# Exploring Particle/Wave Duality in Photons

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• ndvcxk123
In summary, the light from different objects that hit the pinhole at the same time is still reflected in different colors, but it would have been a blur if photons hit the glass all at once.
ndvcxk123
TL;DR Summary
Issue: How can precise refraction for each of billions of angles happen when slot is narrowed near photon-size?
(Beginner) - W.o. going into particle/wave duality, we know the resultant image came ONLY through something going through this nano opening we left uncovered. We also see that the resultant image still neatly shows diff. colors. But ALL the objects reflecting are sending different colors simultaneously at this nano-opening - My prediction would have been a blur. Saying that photons do not interfere much is unsatisfying, as they hit the glass all AT ONCE, right ? They can't be sequential. (Or, well, at that small size pinholes don't create images?) There is a paper by Slater and W. Weinstein, but could not access it. Thx !

Sorry: what are you talking about ? Can we have a diagram or something ?

russ_watters and DaveE
BvU said:
Sorry: what are you talking about ? Can we have a diagram or something ?
Come on Dave, you know what a pinhole is, :) (this is a small one) - the prob. is what happens at the spot on the lens where diff. light, from diff. locations crowds in there all at once.

russ_watters
If the pinhole is comparable in scale to the wavelength of light you get diffraction patterns, not images.

ndvcxk123, berkeman and russ_watters
berkeman said:
It looks like you still have similar confusions as in your previous thread:

ndvcxk123 and berkeman
ndvcxk123 said:
TL;DR Summary: Issue: How can precise refraction for each of billions of angles happen when slot is narrowed near photon-size?

W.o. going into particle/wave duality
Trying to use a very old fashioned notion like that is really not the best way to approach a very basic classical optics problem. You have to believe me when I say this; you will be chasing your own tail, trying to do it that way .

ndvcxk123
Ibix said:
If the pinhole is comparable in scale to the wavelength of light you get diffraction patterns, not images.
Yeah, thx, I thought that only happened in double slit, but I saw it happens w. single one too....

weirdoguy said:
(Q: Studies optics? No.) - Prev. thread (total novice) my confusion was about "overloading" of each portion of lens w. all radiation sources. Now, (my new confusion :) ) is that if you narrow it down to just one tiny spot, that one should still be massively overloaded, so the process assigning the refrc. angle, (nec. to get a good image on the pixel receptor) should also be overloaded, (as well as the spot). (I realize it is at very, very small scale). What intrigues me too is how non-radiating portions of an image (like the fine details of tiny black tree branches are preserved, so despite the overload, the positioning around those is so precise.

ndvcxk123 said:
Yeah, thx, I thought that only happened in double slit, but I saw it happens w. single one too....
It happens any time light goes through any aperture (this is why images of stars often have rays in telescope photos - it's diffraction caused by the secondary mirror mounts and/or mirror features). It's just easiest to produce and see in something like the double slit.

ndvcxk123
sophiecentaur said:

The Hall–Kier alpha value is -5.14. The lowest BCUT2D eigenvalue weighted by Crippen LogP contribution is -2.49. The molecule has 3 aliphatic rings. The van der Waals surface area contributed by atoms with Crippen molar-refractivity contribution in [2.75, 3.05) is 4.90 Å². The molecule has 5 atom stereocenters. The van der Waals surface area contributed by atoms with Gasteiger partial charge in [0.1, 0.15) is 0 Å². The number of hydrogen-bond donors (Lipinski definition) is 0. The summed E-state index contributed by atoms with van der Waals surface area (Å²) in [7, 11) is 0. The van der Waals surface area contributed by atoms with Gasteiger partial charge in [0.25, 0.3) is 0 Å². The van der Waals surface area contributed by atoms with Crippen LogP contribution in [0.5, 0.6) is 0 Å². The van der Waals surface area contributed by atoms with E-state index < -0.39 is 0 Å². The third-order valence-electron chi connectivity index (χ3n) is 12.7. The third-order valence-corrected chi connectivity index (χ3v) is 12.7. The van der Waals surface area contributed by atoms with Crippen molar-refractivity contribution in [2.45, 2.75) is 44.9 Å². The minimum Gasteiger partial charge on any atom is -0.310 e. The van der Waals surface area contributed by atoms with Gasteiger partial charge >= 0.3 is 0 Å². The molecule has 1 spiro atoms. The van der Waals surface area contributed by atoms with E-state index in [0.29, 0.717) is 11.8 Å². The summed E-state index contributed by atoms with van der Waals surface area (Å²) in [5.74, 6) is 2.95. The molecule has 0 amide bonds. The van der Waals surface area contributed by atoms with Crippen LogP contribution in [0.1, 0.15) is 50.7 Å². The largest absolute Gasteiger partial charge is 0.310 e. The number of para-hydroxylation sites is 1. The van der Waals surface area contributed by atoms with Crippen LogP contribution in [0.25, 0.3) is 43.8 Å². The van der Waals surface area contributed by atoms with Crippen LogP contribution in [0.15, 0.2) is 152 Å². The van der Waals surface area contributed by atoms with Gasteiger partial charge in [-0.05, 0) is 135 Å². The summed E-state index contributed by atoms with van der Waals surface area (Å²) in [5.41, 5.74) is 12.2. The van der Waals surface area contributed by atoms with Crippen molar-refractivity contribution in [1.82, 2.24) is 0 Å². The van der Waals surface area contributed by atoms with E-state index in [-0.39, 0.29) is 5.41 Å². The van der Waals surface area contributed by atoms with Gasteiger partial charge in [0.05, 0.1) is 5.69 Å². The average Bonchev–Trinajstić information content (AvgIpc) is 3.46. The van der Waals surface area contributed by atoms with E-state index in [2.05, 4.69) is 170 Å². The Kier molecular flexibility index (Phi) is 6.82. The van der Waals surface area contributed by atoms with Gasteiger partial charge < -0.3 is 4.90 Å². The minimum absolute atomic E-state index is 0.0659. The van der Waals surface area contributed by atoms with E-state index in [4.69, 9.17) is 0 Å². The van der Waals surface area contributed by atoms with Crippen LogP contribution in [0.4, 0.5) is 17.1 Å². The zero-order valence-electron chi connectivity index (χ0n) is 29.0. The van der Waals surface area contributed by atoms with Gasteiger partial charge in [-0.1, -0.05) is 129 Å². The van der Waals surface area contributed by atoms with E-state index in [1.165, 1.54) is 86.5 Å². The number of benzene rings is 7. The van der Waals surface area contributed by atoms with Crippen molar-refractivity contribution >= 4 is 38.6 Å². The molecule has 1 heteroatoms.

Trying to use a very old fashioned notion like that is really not the best way to approach a very basic classical optics problem. You have to believe me when I say this; you will be chasing your own tail, trying to do it that way .

Thx, am going to look more into refraction...hv. nice wknd.

ndvcxk123 said:
(Q: Studies optics? No.) - Prev. thread (total novice) my confusion was about "overloading" of each portion of lens w. all radiation sources. Now, (my new confusion :) ) is that if you narrow it down to just one tiny spot, that one should still be massively overloaded, so the process assigning the refrc. angle, (nec. to get a good image on the pixel receptor) should also be overloaded, (as well as the spot). (I realize it is at very, very small scale). What intrigues me too is how non-radiating portions of an image (like the fine details of tiny black tree branches are preserved, so despite the overload, the positioning around those is so precise.
You are still insisting on looking at this as a 'corpuscular' phenomenon. You are bothered about the idea of "Overoading". Air, glass, plastic and water are all linear media. Until you get so much power flowing through them that the material starts to melt / spark / burn then you can say pretty confidently that all these media can handle as much light as you want to chuck through them. So - NO overloading can take place. Overload is a meaningless descriptor. Light can travel through (dust-free) air in all directions with no interaction between the waves. You only see a torch beam because of dust and water droplets which scatter.
Because we are dealing with a wave phenomenon, we can say that everything that lets light pass through it will cause some diffraction and the resulting pattern of light that gets through it will be modified. But, for large objects and big holes (apertures) the diffraction will only be seen as very subtle fringes around any small image.

A ray diagram will work to predict what happens in most systems until you are trying to resolve very fine detail (e.g. two stars or two thin tree branches, very close together and at a great distance)

"non-radiating portions of an image" are treated no differently from radiating light sources by optical systems. A lens / mirror / pinhole knows no difference.

But, from what you have been writing here, it looks as though you have insisted that your personal model has to be the correct one.

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